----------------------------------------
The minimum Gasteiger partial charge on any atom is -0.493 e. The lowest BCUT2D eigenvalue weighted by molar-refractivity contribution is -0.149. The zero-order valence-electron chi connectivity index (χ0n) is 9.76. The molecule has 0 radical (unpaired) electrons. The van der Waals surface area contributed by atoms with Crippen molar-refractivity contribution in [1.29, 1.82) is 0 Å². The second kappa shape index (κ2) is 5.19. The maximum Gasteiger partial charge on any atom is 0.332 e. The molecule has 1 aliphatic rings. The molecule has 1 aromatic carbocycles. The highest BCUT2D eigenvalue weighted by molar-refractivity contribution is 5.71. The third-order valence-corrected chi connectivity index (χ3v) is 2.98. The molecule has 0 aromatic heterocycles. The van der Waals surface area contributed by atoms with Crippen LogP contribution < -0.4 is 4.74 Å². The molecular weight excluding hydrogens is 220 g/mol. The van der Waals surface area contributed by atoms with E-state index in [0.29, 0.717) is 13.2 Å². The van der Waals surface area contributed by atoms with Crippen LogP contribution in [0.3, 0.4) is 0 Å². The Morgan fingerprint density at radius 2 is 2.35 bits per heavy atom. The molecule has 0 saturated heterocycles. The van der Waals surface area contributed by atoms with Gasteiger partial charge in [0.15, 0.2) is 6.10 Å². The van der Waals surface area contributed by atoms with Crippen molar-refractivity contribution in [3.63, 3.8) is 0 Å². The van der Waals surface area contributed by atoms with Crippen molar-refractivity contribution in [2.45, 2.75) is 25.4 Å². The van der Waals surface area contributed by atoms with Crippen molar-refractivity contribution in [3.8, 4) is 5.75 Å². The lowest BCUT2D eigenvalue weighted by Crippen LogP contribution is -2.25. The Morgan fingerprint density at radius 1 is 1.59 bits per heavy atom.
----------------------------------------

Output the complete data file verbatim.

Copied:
The minimum Gasteiger partial charge on any atom is -0.493 e. The lowest BCUT2D eigenvalue weighted by molar-refractivity contribution is -0.149. The zero-order valence-electron chi connectivity index (χ0n) is 9.76. The molecule has 0 radical (unpaired) electrons. The van der Waals surface area contributed by atoms with Crippen molar-refractivity contribution in [1.29, 1.82) is 0 Å². The second kappa shape index (κ2) is 5.19. The maximum Gasteiger partial charge on any atom is 0.332 e. The molecule has 1 aliphatic rings. The molecule has 1 aromatic carbocycles. The highest BCUT2D eigenvalue weighted by molar-refractivity contribution is 5.71. The third-order valence-corrected chi connectivity index (χ3v) is 2.98. The molecule has 0 aromatic heterocycles. The van der Waals surface area contributed by atoms with Crippen LogP contribution < -0.4 is 4.74 Å². The molecular weight excluding hydrogens is 220 g/mol. The van der Waals surface area contributed by atoms with E-state index in [0.29, 0.717) is 13.2 Å². The van der Waals surface area contributed by atoms with Crippen LogP contribution in [0.3, 0.4) is 0 Å². The Morgan fingerprint density at radius 2 is 2.35 bits per heavy atom. The molecule has 0 saturated heterocycles. The van der Waals surface area contributed by atoms with Gasteiger partial charge in [0.15, 0.2) is 6.10 Å². The van der Waals surface area contributed by atoms with Crippen molar-refractivity contribution in [3.63, 3.8) is 0 Å². The van der Waals surface area contributed by atoms with Crippen molar-refractivity contribution in [2.45, 2.75) is 25.4 Å². The van der Waals surface area contributed by atoms with Crippen molar-refractivity contribution in [3.8, 4) is 5.75 Å². The lowest BCUT2D eigenvalue weighted by Crippen LogP contribution is -2.25. The Morgan fingerprint density at radius 1 is 1.59 bits per heavy atom.